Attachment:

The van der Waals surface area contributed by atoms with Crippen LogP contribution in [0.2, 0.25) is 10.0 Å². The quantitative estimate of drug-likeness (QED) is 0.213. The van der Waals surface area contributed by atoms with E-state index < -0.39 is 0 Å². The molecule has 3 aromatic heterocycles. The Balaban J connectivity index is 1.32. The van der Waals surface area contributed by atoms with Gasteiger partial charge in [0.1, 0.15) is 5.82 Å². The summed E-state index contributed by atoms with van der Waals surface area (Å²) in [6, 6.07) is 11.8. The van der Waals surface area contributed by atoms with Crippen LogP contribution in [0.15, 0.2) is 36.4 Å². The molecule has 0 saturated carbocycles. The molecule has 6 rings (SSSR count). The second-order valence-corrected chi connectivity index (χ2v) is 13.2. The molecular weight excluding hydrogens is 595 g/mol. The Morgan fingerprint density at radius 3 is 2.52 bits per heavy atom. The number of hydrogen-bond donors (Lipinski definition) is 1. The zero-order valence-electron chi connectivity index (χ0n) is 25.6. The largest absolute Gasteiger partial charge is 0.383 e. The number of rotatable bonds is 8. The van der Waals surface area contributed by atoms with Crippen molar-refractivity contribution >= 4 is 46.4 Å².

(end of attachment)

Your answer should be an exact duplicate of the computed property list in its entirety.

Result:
The van der Waals surface area contributed by atoms with Crippen LogP contribution in [0.2, 0.25) is 10.0 Å². The quantitative estimate of drug-likeness (QED) is 0.213. The van der Waals surface area contributed by atoms with E-state index < -0.39 is 0 Å². The molecule has 3 aromatic heterocycles. The Balaban J connectivity index is 1.32. The van der Waals surface area contributed by atoms with Gasteiger partial charge in [0.1, 0.15) is 5.82 Å². The summed E-state index contributed by atoms with van der Waals surface area (Å²) in [6, 6.07) is 11.8. The van der Waals surface area contributed by atoms with Crippen LogP contribution in [0.15, 0.2) is 36.4 Å². The molecule has 0 saturated carbocycles. The molecule has 6 rings (SSSR count). The second-order valence-corrected chi connectivity index (χ2v) is 13.2. The molecular weight excluding hydrogens is 595 g/mol. The Morgan fingerprint density at radius 3 is 2.52 bits per heavy atom. The number of hydrogen-bond donors (Lipinski definition) is 1. The zero-order valence-electron chi connectivity index (χ0n) is 25.6. The largest absolute Gasteiger partial charge is 0.383 e. The number of rotatable bonds is 8. The van der Waals surface area contributed by atoms with Crippen molar-refractivity contribution >= 4 is 46.4 Å².